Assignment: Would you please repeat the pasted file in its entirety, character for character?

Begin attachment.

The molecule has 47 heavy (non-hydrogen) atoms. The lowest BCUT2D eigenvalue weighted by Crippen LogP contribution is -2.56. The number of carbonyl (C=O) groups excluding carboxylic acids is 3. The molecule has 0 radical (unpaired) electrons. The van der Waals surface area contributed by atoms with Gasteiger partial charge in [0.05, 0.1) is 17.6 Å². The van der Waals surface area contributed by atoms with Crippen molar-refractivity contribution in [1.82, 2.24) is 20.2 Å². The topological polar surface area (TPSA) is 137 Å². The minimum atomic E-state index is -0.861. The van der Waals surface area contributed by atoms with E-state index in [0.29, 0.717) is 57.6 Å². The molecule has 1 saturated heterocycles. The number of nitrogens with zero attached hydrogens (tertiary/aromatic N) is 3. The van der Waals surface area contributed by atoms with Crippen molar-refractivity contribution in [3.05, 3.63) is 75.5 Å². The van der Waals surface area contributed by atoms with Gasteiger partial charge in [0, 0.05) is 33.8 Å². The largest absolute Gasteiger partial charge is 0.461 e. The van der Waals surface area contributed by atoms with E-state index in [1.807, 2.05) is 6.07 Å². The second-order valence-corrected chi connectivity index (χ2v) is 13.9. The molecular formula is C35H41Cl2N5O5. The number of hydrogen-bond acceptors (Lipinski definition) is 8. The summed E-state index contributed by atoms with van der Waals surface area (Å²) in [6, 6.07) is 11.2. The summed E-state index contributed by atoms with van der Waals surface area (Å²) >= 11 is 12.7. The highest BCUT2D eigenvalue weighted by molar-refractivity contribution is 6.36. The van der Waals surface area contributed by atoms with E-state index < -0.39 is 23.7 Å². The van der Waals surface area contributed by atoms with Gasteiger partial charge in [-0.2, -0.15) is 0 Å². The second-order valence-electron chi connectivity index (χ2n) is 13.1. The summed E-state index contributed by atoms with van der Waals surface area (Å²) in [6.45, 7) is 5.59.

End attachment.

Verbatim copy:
The molecule has 47 heavy (non-hydrogen) atoms. The lowest BCUT2D eigenvalue weighted by Crippen LogP contribution is -2.56. The number of carbonyl (C=O) groups excluding carboxylic acids is 3. The molecule has 0 radical (unpaired) electrons. The van der Waals surface area contributed by atoms with Gasteiger partial charge in [0.05, 0.1) is 17.6 Å². The van der Waals surface area contributed by atoms with Crippen molar-refractivity contribution in [1.82, 2.24) is 20.2 Å². The topological polar surface area (TPSA) is 137 Å². The minimum atomic E-state index is -0.861. The van der Waals surface area contributed by atoms with E-state index in [0.29, 0.717) is 57.6 Å². The molecule has 1 saturated heterocycles. The number of nitrogens with zero attached hydrogens (tertiary/aromatic N) is 3. The van der Waals surface area contributed by atoms with Crippen molar-refractivity contribution in [3.05, 3.63) is 75.5 Å². The van der Waals surface area contributed by atoms with Gasteiger partial charge in [0, 0.05) is 33.8 Å². The largest absolute Gasteiger partial charge is 0.461 e. The van der Waals surface area contributed by atoms with E-state index in [1.807, 2.05) is 6.07 Å². The second-order valence-corrected chi connectivity index (χ2v) is 13.9. The molecular formula is C35H41Cl2N5O5. The number of hydrogen-bond acceptors (Lipinski definition) is 8. The summed E-state index contributed by atoms with van der Waals surface area (Å²) in [6, 6.07) is 11.2. The summed E-state index contributed by atoms with van der Waals surface area (Å²) >= 11 is 12.7. The highest BCUT2D eigenvalue weighted by molar-refractivity contribution is 6.36. The van der Waals surface area contributed by atoms with E-state index < -0.39 is 23.7 Å². The van der Waals surface area contributed by atoms with Gasteiger partial charge in [-0.2, -0.15) is 0 Å². The second-order valence-electron chi connectivity index (χ2n) is 13.1. The summed E-state index contributed by atoms with van der Waals surface area (Å²) in [6.45, 7) is 5.59.